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|Talking and Support May Reduce Suicide posted on 09/05/2023|
By Ty Walker
The Mountain Times
Suicide stole the love of my life. Overcome by deep depression and
debilitating chronic back pain, my wife and best friend took her life
Feb. 13, 2018.
So suicide is a difficult subject for me to talk about without bringing
up all kinds of emotions. It happened more than five and a half years
ago. We were separated and living apart at the time but still best
I hadn’t heard from her for a couple of days, and she did not respond to
my phone messages or texts. When I went to her house, her lights were
on but there was no answer at the door. She had locked herself in the
bedroom. I pounded on the door screaming her name. There was dead
silence. Then I saw the note on a shelf outside the bedroom door. It
read: “I’m so sorry. I have to go. I’ll always love you. I want you to
know. I’m so sorry. Goodbye my love. There’s no pain here, just peace
and love. You were my heart.”
I called 911 and minutes seemed like hours before Portland Police
arrived. They broke down the door and called the county coroner. They
found her lifeless body, dead by self-asphyxiation with CO2. I went into
shock. I could not believe it. This had to be a nightmare. But it was
not. Seeing her rolled out in a gurney zipped up in a body bag was all
There were plenty of warning signs leading up to that day that she was
thinking about suicide. But I just chalked them up to her being
intoxicated and overdramatic. I didn’t take them seriously. She often
would ask me, “You’ll be OK if I’m gone won’t you? No one will miss me.”
I told her I would not be OK without her, that I would miss her. I loved
It wasn’t the first time she attempted suicide. I know she tried at
least one other time before that fatal day. Looking back, I feel guilty,
like I should have done something more to prevent my wife’s death.
Those are common feelings among family member survivors of suicide
victims, I have learned, and we recognize suicide prevention month this
According to 988 Suicide and Crisis Lifeline, when people die by
suicide, their surviving family and friends may experience prolonged
grief, shock, anger, guilt, symptoms of depression or anxiety, and even
thoughts of suicide themselves.
Overall, there was a record high 49,449 suicide deaths in 2021,
according to Center For Disease Control and Prevention. That’s nearly 15
deaths for every 100,000 people. Of the total number of deaths, 39,255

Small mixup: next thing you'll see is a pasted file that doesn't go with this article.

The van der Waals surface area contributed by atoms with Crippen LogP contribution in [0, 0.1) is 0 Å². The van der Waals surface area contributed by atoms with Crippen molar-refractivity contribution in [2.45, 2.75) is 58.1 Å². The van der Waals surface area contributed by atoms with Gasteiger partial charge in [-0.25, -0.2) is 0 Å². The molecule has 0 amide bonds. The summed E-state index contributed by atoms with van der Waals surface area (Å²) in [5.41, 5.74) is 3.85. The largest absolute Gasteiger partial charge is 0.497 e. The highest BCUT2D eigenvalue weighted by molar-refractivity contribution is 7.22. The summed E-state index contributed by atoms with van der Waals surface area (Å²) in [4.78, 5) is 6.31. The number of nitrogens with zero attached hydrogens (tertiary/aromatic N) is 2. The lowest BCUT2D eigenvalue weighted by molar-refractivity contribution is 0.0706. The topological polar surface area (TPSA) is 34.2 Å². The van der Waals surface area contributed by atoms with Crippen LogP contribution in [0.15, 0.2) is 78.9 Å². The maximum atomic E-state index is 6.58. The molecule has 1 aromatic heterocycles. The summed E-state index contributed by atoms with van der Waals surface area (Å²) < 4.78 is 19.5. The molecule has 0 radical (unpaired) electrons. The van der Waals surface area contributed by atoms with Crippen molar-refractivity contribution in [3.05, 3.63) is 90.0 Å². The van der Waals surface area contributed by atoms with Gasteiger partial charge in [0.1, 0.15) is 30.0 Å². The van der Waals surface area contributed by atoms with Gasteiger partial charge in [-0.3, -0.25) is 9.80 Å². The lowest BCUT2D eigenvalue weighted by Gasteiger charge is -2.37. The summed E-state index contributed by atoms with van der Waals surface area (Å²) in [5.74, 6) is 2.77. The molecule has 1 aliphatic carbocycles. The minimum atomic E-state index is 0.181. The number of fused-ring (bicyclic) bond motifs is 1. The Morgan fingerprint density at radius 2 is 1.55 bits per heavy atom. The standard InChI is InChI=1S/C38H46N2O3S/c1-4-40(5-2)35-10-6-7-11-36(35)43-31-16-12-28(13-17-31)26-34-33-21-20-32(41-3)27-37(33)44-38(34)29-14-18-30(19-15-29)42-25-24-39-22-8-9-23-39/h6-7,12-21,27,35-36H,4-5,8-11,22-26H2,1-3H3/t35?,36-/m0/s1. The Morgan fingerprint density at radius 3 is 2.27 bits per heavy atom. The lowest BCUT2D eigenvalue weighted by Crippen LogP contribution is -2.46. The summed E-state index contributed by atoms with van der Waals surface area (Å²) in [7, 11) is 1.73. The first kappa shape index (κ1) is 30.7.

were male and 10,194 were female. The suicide rate spiked in 2021,
reversing two years of decline. And with the continued increase in 2022,
rates surpassed the previous record from 2018.
“Nine in ten Americans believe America is facing a mental health crisis.
The new suicide death data reported by CDC illustrates why. One life
lost to suicide is one too many. Yet, too many people still believe
asking for help is a sign of weakness,” said HHS Secretary Xavier
The most recent statistics available in Oregon were recorded in 2021,
when there were 889 suicide deaths.
The National Action Alliance for Suicide Prevention and the 988 Suicide
& Crisis Lifeline suggest 5 steps to help safeguard people from the
risk of suicide and support them when in crisis:
Ask: Asking and talking about suicide may in fact reduce rather than
increase suicidal ideation.
Help keep them safe: Reducing a suicidal person’s access to lethal means
is an important part of suicide prevention.
Be there: Increasing someone’s connectedness to others and limiting
their isolation has shown to be a protective factor against suicide.
Help them connect: Individuals that called the 988 Lifeline were
significantly more likely to feel less depressed, less suicidal, less
overwhelmed and more hopeful by the end of calls.
Follow up: After you’ve connected a person experiencing thoughts of
suicide with the immediate support systems that they need, following up
with them to see how they’re doing can help increase their feelings of
connectedness and support. There’s evidence that even a simple form of
reaching out can potentially reduce that person’s risk for suicide.
If you’re depressed and having suicidal thoughts, phone 988. Someone
will be there to hear your troubles and talk. For help online after a
traumatic event, you can go to tipnw.org. A volunteer will come out to
the site and offer support.